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Her hard work has been recognized by multiple festivals. The film captured the “Best New Narrative Director” Award at the 2021 Tribeca Film Festival, “Best Feature Film” at the San Diego International Film Festival, the “Excellence in Directing” Award at the Hamptons International Film Festival and “Best Narrative Feature” at the Indie Memphis Film Festival. Among its many festival nominations, Queen of Glory received a pair at the 2022 Film Independent Spirit Awards, including “Best First Feature.”

In the end, Mensah says, “I simply aspire to tell a good story, well-executed, that people enjoy.”

Bonus features on the DVD include director and producers audio commentary; deleted scenes; and the bonus short film Da Yie, directed by Anthony Nti, in which a stranger takes young Matilda and Prince on a dangerous and eye-opening trip across the coast of Ghana.


Director Jacqueline Lentzou Explores Father-Daughter Relationship in ‘Moon, 66 Questions’

For her first feature, Moon, 66 Questions, director Jacqueline Lentzou “wanted to make a film discussing unspeakable love.”

The Greek film, which explores a father-daughter relationship, is available Oct. 11 on digital and DVD from Film Movement.

Lentzou was nominated for a prestigious Best Feature Film Teddy Award at the 2021 Berlin Film Festival for Moon, which follows twentysomething Artemis (Sofia Kokkali) who, after years of distance and separation, decides to return to Athens and care for her ailing father following the sudden decline in his health.

As Artemis intimately tends for the stoic, near-wordless Paris (Lazaros Georgakopoulos), she tries to understand the complicated man she never really knew. Upon the discovery of a well-kept secret from his past, she comes to realize the deep, underlying love that the two of them share.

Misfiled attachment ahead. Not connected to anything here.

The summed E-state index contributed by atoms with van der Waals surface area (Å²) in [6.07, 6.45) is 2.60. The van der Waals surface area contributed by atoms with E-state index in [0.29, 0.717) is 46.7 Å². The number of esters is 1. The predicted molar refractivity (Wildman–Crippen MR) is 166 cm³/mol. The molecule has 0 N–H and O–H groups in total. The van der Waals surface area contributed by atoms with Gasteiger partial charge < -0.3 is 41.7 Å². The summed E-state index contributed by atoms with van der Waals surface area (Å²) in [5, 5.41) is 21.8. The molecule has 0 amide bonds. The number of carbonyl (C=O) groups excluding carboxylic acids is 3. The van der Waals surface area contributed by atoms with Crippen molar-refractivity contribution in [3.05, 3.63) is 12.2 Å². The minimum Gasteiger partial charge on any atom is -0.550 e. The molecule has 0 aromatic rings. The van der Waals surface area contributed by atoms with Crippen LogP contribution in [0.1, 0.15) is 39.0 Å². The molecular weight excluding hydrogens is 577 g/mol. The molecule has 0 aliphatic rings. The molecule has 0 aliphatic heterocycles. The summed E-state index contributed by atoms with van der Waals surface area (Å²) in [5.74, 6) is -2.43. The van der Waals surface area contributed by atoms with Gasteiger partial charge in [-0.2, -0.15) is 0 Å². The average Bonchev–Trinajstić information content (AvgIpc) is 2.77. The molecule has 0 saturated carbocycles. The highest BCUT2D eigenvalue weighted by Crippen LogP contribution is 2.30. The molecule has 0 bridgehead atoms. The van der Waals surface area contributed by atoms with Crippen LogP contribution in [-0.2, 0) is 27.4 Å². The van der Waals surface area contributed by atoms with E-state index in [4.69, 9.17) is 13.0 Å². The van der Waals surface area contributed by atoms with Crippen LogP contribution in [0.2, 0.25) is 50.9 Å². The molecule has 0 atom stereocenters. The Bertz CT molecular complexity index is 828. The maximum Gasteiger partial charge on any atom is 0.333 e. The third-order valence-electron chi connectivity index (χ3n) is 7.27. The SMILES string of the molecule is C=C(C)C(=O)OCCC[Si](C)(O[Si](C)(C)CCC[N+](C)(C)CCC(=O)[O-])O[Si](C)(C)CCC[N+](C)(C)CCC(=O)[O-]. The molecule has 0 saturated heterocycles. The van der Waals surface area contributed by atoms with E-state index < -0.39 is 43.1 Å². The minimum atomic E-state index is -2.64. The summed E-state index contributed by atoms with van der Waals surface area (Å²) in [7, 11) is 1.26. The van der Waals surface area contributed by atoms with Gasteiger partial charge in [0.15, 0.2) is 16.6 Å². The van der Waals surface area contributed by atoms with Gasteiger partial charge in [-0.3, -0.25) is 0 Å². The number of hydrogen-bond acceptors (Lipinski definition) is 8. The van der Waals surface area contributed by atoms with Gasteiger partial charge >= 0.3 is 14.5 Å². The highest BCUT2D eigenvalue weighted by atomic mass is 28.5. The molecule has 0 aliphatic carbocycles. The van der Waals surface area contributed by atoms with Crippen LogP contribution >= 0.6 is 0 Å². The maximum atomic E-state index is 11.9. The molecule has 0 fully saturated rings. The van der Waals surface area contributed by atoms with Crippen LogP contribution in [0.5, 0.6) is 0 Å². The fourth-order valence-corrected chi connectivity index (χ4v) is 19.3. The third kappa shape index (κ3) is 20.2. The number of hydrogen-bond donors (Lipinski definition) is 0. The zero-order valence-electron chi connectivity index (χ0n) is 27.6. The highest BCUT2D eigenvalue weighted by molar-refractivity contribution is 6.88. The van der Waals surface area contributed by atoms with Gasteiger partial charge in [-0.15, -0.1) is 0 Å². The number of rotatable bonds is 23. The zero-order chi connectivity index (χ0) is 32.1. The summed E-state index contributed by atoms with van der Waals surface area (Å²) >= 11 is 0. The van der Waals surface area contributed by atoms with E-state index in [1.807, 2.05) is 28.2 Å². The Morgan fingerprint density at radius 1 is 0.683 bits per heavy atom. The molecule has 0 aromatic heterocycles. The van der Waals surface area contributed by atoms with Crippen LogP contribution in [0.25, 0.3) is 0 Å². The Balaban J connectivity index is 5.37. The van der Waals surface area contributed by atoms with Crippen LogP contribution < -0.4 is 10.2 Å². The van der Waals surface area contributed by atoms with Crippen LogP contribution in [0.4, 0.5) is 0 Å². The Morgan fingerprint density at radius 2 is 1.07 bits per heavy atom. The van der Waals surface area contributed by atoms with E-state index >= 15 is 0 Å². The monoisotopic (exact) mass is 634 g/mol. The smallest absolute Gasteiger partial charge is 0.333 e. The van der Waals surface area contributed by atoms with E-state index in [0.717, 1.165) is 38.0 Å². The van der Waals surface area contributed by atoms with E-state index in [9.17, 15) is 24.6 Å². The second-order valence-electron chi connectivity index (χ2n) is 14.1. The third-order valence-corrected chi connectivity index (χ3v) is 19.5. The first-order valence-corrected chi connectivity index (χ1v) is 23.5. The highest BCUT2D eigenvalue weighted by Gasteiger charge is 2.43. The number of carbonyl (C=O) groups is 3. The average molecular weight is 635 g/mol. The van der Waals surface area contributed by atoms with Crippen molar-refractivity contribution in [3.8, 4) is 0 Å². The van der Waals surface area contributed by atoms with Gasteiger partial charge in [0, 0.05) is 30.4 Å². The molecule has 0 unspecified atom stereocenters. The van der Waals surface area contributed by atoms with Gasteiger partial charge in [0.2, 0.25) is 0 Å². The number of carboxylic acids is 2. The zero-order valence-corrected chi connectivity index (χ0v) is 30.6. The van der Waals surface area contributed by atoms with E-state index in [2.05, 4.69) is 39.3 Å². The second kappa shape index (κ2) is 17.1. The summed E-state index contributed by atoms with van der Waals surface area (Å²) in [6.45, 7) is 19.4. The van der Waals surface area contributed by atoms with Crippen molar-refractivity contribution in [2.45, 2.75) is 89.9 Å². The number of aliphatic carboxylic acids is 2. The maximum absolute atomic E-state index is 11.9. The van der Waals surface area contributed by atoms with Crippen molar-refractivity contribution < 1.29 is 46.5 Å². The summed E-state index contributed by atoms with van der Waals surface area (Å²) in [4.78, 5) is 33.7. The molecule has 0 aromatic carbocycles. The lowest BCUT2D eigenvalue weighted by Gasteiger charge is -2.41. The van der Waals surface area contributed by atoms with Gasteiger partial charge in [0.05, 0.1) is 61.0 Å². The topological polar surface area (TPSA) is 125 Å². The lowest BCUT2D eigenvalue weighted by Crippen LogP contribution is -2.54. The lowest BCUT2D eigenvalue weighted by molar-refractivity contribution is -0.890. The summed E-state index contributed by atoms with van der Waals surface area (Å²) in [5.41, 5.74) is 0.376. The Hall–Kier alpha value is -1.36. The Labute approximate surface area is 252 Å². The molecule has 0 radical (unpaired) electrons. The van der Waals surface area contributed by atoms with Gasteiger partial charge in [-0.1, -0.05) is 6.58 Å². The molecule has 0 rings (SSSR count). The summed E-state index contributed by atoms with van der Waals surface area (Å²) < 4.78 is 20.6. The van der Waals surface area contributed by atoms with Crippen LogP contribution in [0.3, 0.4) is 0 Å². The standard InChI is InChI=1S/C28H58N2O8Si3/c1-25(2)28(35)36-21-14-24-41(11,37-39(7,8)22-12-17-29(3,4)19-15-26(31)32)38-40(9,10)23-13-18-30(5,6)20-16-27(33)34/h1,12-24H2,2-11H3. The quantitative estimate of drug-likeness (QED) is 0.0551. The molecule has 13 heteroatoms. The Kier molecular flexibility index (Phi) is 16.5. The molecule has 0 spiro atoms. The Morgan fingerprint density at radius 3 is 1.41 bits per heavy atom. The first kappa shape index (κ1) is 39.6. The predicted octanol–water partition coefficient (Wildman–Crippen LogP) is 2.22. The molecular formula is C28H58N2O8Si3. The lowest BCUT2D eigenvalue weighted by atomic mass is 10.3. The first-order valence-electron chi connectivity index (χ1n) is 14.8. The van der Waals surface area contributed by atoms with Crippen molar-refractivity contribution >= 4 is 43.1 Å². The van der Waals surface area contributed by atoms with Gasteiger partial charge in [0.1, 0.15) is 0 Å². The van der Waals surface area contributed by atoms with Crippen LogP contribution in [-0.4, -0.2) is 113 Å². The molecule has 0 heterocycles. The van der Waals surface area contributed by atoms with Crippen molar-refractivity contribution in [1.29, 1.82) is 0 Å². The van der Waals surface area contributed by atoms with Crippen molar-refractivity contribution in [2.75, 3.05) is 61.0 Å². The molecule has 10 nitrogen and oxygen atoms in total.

“They start off distant, cold, seemingly detached — two strangers, yet parent and child — at points barely looking at each other,” Lentzou said. “Step by step (literally) and day after day, there is an instinctive blooming of love, which gets at its highest point the moment the daughter discovers her father’s secret. Light falls on a darkish childhood, and pure love is expressed through acceptance.”

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The two lead actors have been widely praised for their performances.

“The performances were my biggest worry,” Lentzou said. “I knew that if one of them was weak, the whole film would sink, since the appropriate dynamic would not be in place. That said, when I saw them live and even later when the reviews started praising them in an authentically moving way, I was over the moon. It could not be other actors than these two. They brought different ‘materials’ — Lazaros his innate sensitivity and personal story with a late MS-friend, Sofia her unparalleled esotericism.”

The director and actors also worked spontaneously on some scenes.

“What was really great and unexpected were the scenes we would all three of us design on the spot,” Lentzou said. “An example would be the scene where the daughter tries to tell her father that she now knows the secret. We were not sure about how to use the kid’s toy, yet we all wanted it. After some cups of coffee and some notes, we went there and did it, in one take!”

What does Lentzou hope viewers take away from her film?

“A desire to hug and be hugged,” she said.

Special features with the release include deleted scenes and a bonus short film, The End of Suffering (A Proposal), also directed by Lentzou.


Talent Talk: Editor Barry Poltermann Talks About Piecing Together the Story of Joanne Woodward and Paul Newman in ‘The Last Movie Stars’

Barry Poltermann is a producer, director, story supervisor and editor, primarily working on documentaries, whose most recent editing project is the six-part docuseries “The Last Movie Stars” for director Ethan Hawke and executive producer Martin Scorsese. From CNN Films, “The Last Movie Stars” chronicles the careers and partnership of Joanne Woodward and Paul Newman and is currently streaming on HBO Max.

Barry Poltermann